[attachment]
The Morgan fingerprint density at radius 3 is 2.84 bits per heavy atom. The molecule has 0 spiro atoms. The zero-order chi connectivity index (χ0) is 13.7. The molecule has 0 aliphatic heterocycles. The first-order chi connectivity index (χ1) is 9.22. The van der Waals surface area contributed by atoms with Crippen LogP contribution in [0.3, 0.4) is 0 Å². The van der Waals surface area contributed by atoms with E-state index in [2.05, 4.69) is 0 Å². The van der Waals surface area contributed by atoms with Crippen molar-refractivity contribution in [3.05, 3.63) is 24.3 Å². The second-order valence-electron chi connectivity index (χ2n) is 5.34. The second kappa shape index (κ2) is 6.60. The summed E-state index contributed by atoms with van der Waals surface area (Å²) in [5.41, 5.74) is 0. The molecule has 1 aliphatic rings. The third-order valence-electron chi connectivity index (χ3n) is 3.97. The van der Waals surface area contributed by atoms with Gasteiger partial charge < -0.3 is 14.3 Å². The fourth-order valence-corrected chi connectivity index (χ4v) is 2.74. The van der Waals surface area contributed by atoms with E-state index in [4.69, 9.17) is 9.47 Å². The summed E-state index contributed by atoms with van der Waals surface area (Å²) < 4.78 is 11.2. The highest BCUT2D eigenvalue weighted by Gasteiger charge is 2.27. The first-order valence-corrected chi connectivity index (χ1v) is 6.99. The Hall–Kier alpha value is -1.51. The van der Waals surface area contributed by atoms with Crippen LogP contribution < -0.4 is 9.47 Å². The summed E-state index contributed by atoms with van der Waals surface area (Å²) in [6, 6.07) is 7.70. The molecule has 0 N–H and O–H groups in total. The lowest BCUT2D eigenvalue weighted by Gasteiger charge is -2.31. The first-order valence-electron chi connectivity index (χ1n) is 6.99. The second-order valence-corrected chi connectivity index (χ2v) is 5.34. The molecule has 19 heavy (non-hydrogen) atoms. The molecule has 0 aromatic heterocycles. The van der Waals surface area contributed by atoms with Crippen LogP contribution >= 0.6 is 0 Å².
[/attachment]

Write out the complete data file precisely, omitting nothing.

The Morgan fingerprint density at radius 3 is 2.84 bits per heavy atom. The molecule has 0 spiro atoms. The zero-order chi connectivity index (χ0) is 13.7. The molecule has 0 aliphatic heterocycles. The first-order chi connectivity index (χ1) is 9.22. The van der Waals surface area contributed by atoms with Crippen LogP contribution in [0.3, 0.4) is 0 Å². The van der Waals surface area contributed by atoms with E-state index in [2.05, 4.69) is 0 Å². The van der Waals surface area contributed by atoms with Crippen molar-refractivity contribution in [3.05, 3.63) is 24.3 Å². The second-order valence-electron chi connectivity index (χ2n) is 5.34. The second kappa shape index (κ2) is 6.60. The summed E-state index contributed by atoms with van der Waals surface area (Å²) in [5.41, 5.74) is 0. The molecule has 1 aliphatic rings. The third-order valence-electron chi connectivity index (χ3n) is 3.97. The van der Waals surface area contributed by atoms with Gasteiger partial charge < -0.3 is 14.3 Å². The fourth-order valence-corrected chi connectivity index (χ4v) is 2.74. The van der Waals surface area contributed by atoms with E-state index in [4.69, 9.17) is 9.47 Å². The summed E-state index contributed by atoms with van der Waals surface area (Å²) < 4.78 is 11.2. The highest BCUT2D eigenvalue weighted by Gasteiger charge is 2.27. The first-order valence-corrected chi connectivity index (χ1v) is 6.99. The Hall–Kier alpha value is -1.51. The van der Waals surface area contributed by atoms with Crippen LogP contribution < -0.4 is 9.47 Å². The summed E-state index contributed by atoms with van der Waals surface area (Å²) in [6, 6.07) is 7.70. The molecule has 0 N–H and O–H groups in total. The lowest BCUT2D eigenvalue weighted by Gasteiger charge is -2.31. The first-order valence-electron chi connectivity index (χ1n) is 6.99. The second-order valence-corrected chi connectivity index (χ2v) is 5.34. The molecule has 19 heavy (non-hydrogen) atoms. The molecule has 0 aromatic heterocycles. The van der Waals surface area contributed by atoms with Crippen LogP contribution >= 0.6 is 0 Å².